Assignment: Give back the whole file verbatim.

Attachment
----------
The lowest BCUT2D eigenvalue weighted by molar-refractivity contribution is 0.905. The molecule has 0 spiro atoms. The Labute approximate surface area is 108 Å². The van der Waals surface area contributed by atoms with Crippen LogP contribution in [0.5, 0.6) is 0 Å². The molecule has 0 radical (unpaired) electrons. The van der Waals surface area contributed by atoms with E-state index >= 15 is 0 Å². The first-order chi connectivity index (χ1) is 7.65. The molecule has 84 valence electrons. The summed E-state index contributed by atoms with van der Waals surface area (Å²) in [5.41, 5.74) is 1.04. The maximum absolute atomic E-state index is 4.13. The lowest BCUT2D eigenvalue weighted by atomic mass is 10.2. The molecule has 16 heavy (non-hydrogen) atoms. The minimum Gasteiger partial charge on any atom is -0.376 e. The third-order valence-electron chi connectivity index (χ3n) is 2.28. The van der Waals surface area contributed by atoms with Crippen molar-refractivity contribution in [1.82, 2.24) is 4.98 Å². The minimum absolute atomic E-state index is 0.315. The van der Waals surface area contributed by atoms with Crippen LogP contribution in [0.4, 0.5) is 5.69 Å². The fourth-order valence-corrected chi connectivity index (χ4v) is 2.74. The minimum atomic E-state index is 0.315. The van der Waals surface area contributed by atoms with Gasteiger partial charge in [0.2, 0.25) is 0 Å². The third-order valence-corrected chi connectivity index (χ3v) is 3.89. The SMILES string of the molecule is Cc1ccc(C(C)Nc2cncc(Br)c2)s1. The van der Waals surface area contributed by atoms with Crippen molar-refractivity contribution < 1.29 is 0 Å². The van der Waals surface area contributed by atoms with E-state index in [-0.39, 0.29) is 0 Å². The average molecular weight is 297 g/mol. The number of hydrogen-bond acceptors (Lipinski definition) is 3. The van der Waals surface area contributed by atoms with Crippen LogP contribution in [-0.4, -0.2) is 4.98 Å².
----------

The lowest BCUT2D eigenvalue weighted by molar-refractivity contribution is 0.905. The molecule has 0 spiro atoms. The Labute approximate surface area is 108 Å². The van der Waals surface area contributed by atoms with Crippen LogP contribution in [0.5, 0.6) is 0 Å². The molecule has 0 radical (unpaired) electrons. The van der Waals surface area contributed by atoms with E-state index >= 15 is 0 Å². The first-order chi connectivity index (χ1) is 7.65. The molecule has 84 valence electrons. The summed E-state index contributed by atoms with van der Waals surface area (Å²) in [5.41, 5.74) is 1.04. The maximum absolute atomic E-state index is 4.13. The lowest BCUT2D eigenvalue weighted by atomic mass is 10.2. The molecule has 16 heavy (non-hydrogen) atoms. The minimum Gasteiger partial charge on any atom is -0.376 e. The third-order valence-electron chi connectivity index (χ3n) is 2.28. The van der Waals surface area contributed by atoms with Crippen molar-refractivity contribution in [1.82, 2.24) is 4.98 Å². The minimum absolute atomic E-state index is 0.315. The van der Waals surface area contributed by atoms with Crippen LogP contribution in [0.4, 0.5) is 5.69 Å². The fourth-order valence-corrected chi connectivity index (χ4v) is 2.74. The minimum atomic E-state index is 0.315. The van der Waals surface area contributed by atoms with Gasteiger partial charge in [0.2, 0.25) is 0 Å². The third-order valence-corrected chi connectivity index (χ3v) is 3.89. The SMILES string of the molecule is Cc1ccc(C(C)Nc2cncc(Br)c2)s1. The van der Waals surface area contributed by atoms with Crippen molar-refractivity contribution < 1.29 is 0 Å². The van der Waals surface area contributed by atoms with E-state index in [-0.39, 0.29) is 0 Å². The average molecular weight is 297 g/mol. The number of hydrogen-bond acceptors (Lipinski definition) is 3. The van der Waals surface area contributed by atoms with Crippen LogP contribution in [-0.4, -0.2) is 4.98 Å².